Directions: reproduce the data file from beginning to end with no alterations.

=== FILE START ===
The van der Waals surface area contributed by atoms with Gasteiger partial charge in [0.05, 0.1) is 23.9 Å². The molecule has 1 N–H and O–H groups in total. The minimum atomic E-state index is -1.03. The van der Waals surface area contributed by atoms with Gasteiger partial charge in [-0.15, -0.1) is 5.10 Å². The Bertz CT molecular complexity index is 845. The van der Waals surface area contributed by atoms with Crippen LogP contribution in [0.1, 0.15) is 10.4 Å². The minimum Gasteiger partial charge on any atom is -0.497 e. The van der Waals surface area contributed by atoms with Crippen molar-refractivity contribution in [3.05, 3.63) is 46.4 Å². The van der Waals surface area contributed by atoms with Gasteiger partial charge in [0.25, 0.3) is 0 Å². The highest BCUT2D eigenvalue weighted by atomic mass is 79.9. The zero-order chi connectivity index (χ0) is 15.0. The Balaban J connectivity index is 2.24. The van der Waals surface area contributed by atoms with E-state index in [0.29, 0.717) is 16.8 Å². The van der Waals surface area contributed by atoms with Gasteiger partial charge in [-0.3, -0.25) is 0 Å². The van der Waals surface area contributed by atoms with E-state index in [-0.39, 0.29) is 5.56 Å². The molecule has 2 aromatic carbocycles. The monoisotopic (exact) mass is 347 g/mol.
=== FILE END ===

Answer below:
The van der Waals surface area contributed by atoms with Gasteiger partial charge in [0.05, 0.1) is 23.9 Å². The molecule has 1 N–H and O–H groups in total. The minimum atomic E-state index is -1.03. The van der Waals surface area contributed by atoms with Gasteiger partial charge in [-0.15, -0.1) is 5.10 Å². The Bertz CT molecular complexity index is 845. The van der Waals surface area contributed by atoms with Crippen LogP contribution in [0.1, 0.15) is 10.4 Å². The minimum Gasteiger partial charge on any atom is -0.497 e. The van der Waals surface area contributed by atoms with Crippen molar-refractivity contribution in [3.05, 3.63) is 46.4 Å². The van der Waals surface area contributed by atoms with Gasteiger partial charge in [0.25, 0.3) is 0 Å². The highest BCUT2D eigenvalue weighted by atomic mass is 79.9. The zero-order chi connectivity index (χ0) is 15.0. The Balaban J connectivity index is 2.24. The van der Waals surface area contributed by atoms with E-state index in [0.29, 0.717) is 16.8 Å². The van der Waals surface area contributed by atoms with Gasteiger partial charge in [-0.3, -0.25) is 0 Å². The van der Waals surface area contributed by atoms with E-state index in [-0.39, 0.29) is 5.56 Å². The molecule has 2 aromatic carbocycles. The monoisotopic (exact) mass is 347 g/mol.